Internet, Web & Cloud Systems

Instructor: Wu-chang Feng
Contact and discussion: Office hours: here
TA: TBD (DM @tbd on pdx-cs.slack.com)
TA Office hours: TBD
Resources
Course Description This class provides an overview of networked computing systems including their history and evolution. Topics covered include Internet protocols, virtual machines, containers, web servers, web applications, and databases as well as their deployment in the cloud. The course is intended as an overview course that will allow students to better choose from elective courses that provide more in-depth coverage of each topic. Aside from lecture material, the coursework consists of hands-on lab exercises, a lab notebook, and a final project that students may work in pairs to complete. In addition, there will be homework assignments that students are to complete individually.

Schedule

Week Topic
1 Internet overview, ARP, DHCP (HW #1 assigned)
IP
Labs: ARP Lab #1 (arp, ifconfig, netstat, Wireshark)
2 Homework #1 due: GCP/AWS/DockerHub/Bitbucket/Slack accounts, ssh keys, git, Markdown, Ubuntu on VirtualBox
IP addressing, ICMP, NAT, Network virtualization, SDNs, UDP, TCP, TLS, HTTP, DNS
Web programming languages, MVC, web frameworks
Labs: Network Labs #1-3, Transport Labs #1-2, (Netsim, nmap, netstat, nc, iperf)
Labs: HTTP labs #1-2, DNS Labs #1-3, Network Recap Lab #1,  (Browser Tools, dig, bash tools)
3 Python, Flask, nginx/wsgi (HW #2 assigned)
Databases and SQL/NoSQL, ORMs, Web APIs, (JSON/REST/gRPC/GraphQL)
Labs: WebDev Lab #1, Databases Lab #1, #2 (GCP Cloud SQL), #3 (AWS RDS)
4 Homework #2: Python/Flask MVC app due (Homework #3 assigned)
Virtualization and Virtual Machines (Type 1, Type 2), Containers (Docker), Unikernels + Lab time
(Homework #4 assigned) Cloud Computing overview
Labs: Compute Engine Lab #1, AWS EC2 Lab #1, Container Labs #1-4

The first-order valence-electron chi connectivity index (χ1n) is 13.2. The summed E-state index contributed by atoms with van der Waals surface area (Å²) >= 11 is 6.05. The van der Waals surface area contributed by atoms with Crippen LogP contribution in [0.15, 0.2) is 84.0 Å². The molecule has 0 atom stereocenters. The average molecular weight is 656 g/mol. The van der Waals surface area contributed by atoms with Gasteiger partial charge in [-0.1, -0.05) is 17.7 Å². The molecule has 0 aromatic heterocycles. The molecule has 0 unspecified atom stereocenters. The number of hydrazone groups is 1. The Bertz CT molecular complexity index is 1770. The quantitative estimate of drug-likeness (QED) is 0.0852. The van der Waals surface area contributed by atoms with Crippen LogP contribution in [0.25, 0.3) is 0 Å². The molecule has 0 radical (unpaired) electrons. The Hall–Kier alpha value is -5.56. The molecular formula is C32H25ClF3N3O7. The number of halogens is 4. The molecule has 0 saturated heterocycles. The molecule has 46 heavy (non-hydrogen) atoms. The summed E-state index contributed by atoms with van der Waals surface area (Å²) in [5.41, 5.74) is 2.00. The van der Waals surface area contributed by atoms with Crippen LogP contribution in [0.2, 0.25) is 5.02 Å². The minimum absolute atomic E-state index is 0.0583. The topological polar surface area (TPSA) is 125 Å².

5 Homework #3: Python/Flask MVC app with sqlite3 due
Cloud Security, Storage, Compute continuum, Infrastructure as a service
Platform as a service
Labs: GCP Cloud Storage Lab #1-2, GCP App Engine Lab #1-2
6 Homework #4: Containerizing and publishing app to Docker Hub due
Databases as a Service (Homework #5 assigned)
Serverless containers and functions (Functions-as-a-Service)
Labs: GCP (Cloud Datastore, Cloud Function Labs #1-3, AWS Lambda #1)
7 Homework #5: Deploying app onto Cloud Run+Datastore due
Final project assignment on Google Drive
Infrastructure as Code (Kubernetes, CloudFormation/CDK, Deployment Manager)
APIs, Machine learning APIs
Labs: GCP (Kubernetes Engine, Vision, Speech, Translate, Video Intelligence, Natural Language Processing APIs)
8 Backend as a Service
Labs: GCP (Firebase)
9 Data Warehousing
Data processing, Hadoop/MapReduce/Spark/Beam
Labs: GCP (BigQuery, Cloud Dataproc/Dataflow/Datalab/Jupyter)
10 Advanced: HTTP/2, QUIC, CDN
Labs: CDN Labs #1-2 (GCP Deployment Manager/Managed Instance Groups/Load Balancing), GCP Marketplace/VPC
X
Final lecture Machine learning (via TensorFlow, ML Engine)
Finals Final project (Due Friday, Dec. 7th at 11:30pm)
  Screencast demo/walkthrough due on MediaSpace
  Source code submitted in repository

Assignments

Labs and notebook